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What’s the best thing you can do to improve your writing?

Improve your fiction tenfold with these key strategies from pro authors.

Improve your writing
Top authors offer tips to improve your writing. Photo by Pavel K/Shutterstock

Writing chops in action

How do you improve your writing chops to get editors, publishers, and readers to pay attention? You now know what you want to concentrate on, but how do you put this into action? The answer: Understand exactly what it takes and follow through. Stick to it. If it’s something that will vastly improve your writing, it’s worth attending to. Consider the five writerly priorities we touched on. How did these key strategies influence the pros’ fiction writing?

1. Johns & character yearning:

According to Johns, the emotion of yearning in her story “This is Why We Can’t Have Nice Things” (StoryQuarterly vol. 42, Feb. 2015) happens early in the story, just where it should occur. Note this passage:

Under the murmurs of the other customers in the diner [Kathleen] can hear the sound of china and silverware clinking together, a sound that puts her in mind of their old apartment in Manhattan, where Luc used to make breakfast for the family on Sunday mornings; she’d awaken to find him setting the table in the dining room, the coffee already in the press, and Luc would brush his powdered-sugar lips across the back of her neck and tell her to have a seat, mon ange, I will take care of everything. Those mornings – she should have stored them up, hoarded them against an uncertain future. How was she supposed to know that happiness was a boat that had already slipped its moorings?

What happens here, says Johns, is a rendering of Kathleen’s deep sense of loss over “the safe, contented family life she took for granted before the death of her husband.” The yearning is thus implied instead of explicitly stated. From this start, the story evolves as Kathleen attempts to regain her “sense of safety and security,” relocating, after September 11, with her son back home to Pennsylvania. Johns adds, “Since this story is also an excerpt of my novel-in-progress, I can tell you that this question of a safe family is one that hangs over the entire story.” In establishing it early on and threading it throughout the narrative, Johns hooks us to read on, and we are able to arrive at what she has called “an epiphany of yearning.”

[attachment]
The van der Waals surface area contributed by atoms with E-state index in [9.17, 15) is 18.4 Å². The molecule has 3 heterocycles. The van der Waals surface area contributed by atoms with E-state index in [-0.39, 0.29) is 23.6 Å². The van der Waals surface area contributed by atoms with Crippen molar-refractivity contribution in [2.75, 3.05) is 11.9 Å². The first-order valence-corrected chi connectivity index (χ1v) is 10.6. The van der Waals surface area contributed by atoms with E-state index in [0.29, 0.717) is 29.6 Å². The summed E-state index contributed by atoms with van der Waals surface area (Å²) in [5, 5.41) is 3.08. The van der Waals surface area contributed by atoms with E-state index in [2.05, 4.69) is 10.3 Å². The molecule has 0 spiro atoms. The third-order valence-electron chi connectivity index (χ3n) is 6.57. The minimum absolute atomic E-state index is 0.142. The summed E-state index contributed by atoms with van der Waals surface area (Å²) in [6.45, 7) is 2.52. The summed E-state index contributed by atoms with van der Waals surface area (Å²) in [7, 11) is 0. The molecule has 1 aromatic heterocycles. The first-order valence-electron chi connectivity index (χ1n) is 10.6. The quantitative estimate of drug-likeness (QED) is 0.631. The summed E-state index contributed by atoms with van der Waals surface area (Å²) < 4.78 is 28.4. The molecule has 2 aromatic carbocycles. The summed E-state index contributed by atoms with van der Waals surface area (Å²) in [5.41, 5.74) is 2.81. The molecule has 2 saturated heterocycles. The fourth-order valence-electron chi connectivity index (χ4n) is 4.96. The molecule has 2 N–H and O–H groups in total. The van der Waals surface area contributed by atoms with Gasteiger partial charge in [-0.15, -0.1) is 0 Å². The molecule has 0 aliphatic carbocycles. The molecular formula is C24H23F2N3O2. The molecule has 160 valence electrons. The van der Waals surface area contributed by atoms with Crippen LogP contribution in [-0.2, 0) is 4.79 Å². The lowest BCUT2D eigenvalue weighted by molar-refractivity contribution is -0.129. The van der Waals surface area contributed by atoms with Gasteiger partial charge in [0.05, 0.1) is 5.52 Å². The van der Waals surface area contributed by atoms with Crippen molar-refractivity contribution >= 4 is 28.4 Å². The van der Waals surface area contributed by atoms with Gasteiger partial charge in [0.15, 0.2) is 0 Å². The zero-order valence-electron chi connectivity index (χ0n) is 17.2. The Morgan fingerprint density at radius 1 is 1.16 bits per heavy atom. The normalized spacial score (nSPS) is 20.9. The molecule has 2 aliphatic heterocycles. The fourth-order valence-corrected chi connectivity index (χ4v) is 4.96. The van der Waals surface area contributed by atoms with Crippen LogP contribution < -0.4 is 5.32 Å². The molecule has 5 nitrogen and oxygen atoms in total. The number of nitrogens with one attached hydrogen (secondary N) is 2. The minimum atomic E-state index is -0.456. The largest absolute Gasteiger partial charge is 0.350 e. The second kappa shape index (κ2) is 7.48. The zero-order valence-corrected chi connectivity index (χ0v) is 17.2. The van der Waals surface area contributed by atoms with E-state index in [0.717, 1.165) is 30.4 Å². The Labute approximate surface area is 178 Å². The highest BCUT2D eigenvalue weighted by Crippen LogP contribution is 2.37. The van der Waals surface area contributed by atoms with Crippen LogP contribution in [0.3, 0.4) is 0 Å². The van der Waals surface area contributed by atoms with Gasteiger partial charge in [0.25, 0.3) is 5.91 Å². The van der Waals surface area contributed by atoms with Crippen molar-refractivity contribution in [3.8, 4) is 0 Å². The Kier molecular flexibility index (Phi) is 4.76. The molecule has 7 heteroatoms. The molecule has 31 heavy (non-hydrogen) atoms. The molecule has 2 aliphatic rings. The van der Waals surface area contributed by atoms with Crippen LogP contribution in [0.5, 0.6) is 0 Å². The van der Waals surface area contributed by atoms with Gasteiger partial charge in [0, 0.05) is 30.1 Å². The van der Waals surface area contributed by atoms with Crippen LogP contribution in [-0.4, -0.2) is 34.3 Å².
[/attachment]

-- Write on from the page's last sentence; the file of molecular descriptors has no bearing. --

2. Rader-Day & the right POV:

The right lens or vantage point was crucial, Rader-Day believes, in writing her novel Under a Dark Sky. Consider the following excerpt:

I had a feeling of the sky’s vastness. . . . My tiny understanding of it rested upon my skin until without warning, the wide abyss sank in and then stretched out from me in all directions. The creeping loneliness I had been keeping at bay rose up in my throat, a choking panic.

The character here is Eden Wallace, who, says Rader-Day, “is standing in broad daylight having a panic attack in the middle of a group of strangers she’s just met.” First person pulls us in, as it often does, because of its immediacy. But lens is a different matter. It has to do with the right character as narrative center – and yet the matter can become more complex than this, as Rader-Day explains: “These lines show how the wide lens shrinks quickly into Eden’s interior point of view and then just as quickly turns physical, so that the reader (hopefully) experiences how Eden’s phobias rage inside her own body.” The point here? One POV character doesn’t necessarily mean one lens. It can mean multiple lenses, and here the vantage point of deep interiority is necessary to telling her story: “Eden makes a lot of bad decisions in the course of the story, so it’s important for the reader to understand that, inside, she’s swirling with phobias and lack of sleep. She’s not a reliable narrator, but she’s what we have.” The lesson here? Be aware of point of view as more than choice of person. Tap your stories and novels for the rich possibilities inherent in character perspective. Will there be just one, or several? The more nuanced and complex, the more life-like – and hence, the more interesting.

3. Tracey & his “actorly” approach:

Tracey went for so-called “Method Writing” in his crime novel A Fourth Face. This novel is about a former hockey player, Bobby Ehle, who just might have murdered his ex-wife. He’s just not sure, so he hires detective Hayden Fuller to find out. Note how one short scene comes down, written from Hayden’s point of view:

Bobby’s shoulders suddenly shook. Nancy’s death eyes, man, were shiny coins. Bright and much bigger than they should have been. He absently touched one of the tines on his cheek.